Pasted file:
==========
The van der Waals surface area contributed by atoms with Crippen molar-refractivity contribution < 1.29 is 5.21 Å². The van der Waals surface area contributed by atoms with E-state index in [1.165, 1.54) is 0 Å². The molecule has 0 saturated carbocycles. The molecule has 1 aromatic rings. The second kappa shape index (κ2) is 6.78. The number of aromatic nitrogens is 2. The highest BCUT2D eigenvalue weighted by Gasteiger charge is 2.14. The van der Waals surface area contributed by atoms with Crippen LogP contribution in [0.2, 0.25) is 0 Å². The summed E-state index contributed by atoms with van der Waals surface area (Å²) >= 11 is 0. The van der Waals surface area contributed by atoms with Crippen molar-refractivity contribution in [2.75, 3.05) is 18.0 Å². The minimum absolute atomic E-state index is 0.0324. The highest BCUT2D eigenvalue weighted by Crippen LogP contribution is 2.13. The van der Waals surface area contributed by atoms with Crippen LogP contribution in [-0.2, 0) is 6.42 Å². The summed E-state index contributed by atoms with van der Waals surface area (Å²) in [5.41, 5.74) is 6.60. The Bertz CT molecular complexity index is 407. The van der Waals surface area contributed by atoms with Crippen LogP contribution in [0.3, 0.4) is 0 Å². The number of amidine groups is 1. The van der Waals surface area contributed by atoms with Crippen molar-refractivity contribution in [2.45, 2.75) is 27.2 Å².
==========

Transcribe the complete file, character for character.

The van der Waals surface area contributed by atoms with Crippen molar-refractivity contribution < 1.29 is 5.21 Å². The van der Waals surface area contributed by atoms with E-state index in [1.165, 1.54) is 0 Å². The molecule has 0 saturated carbocycles. The molecule has 1 aromatic rings. The second kappa shape index (κ2) is 6.78. The number of aromatic nitrogens is 2. The highest BCUT2D eigenvalue weighted by Gasteiger charge is 2.14. The van der Waals surface area contributed by atoms with Crippen LogP contribution in [0.2, 0.25) is 0 Å². The summed E-state index contributed by atoms with van der Waals surface area (Å²) >= 11 is 0. The van der Waals surface area contributed by atoms with Crippen molar-refractivity contribution in [2.75, 3.05) is 18.0 Å². The minimum absolute atomic E-state index is 0.0324. The highest BCUT2D eigenvalue weighted by Crippen LogP contribution is 2.13. The van der Waals surface area contributed by atoms with Crippen LogP contribution in [-0.2, 0) is 6.42 Å². The summed E-state index contributed by atoms with van der Waals surface area (Å²) in [5.41, 5.74) is 6.60. The Bertz CT molecular complexity index is 407. The van der Waals surface area contributed by atoms with Crippen LogP contribution in [0.3, 0.4) is 0 Å². The number of amidine groups is 1. The van der Waals surface area contributed by atoms with Crippen molar-refractivity contribution in [2.45, 2.75) is 27.2 Å².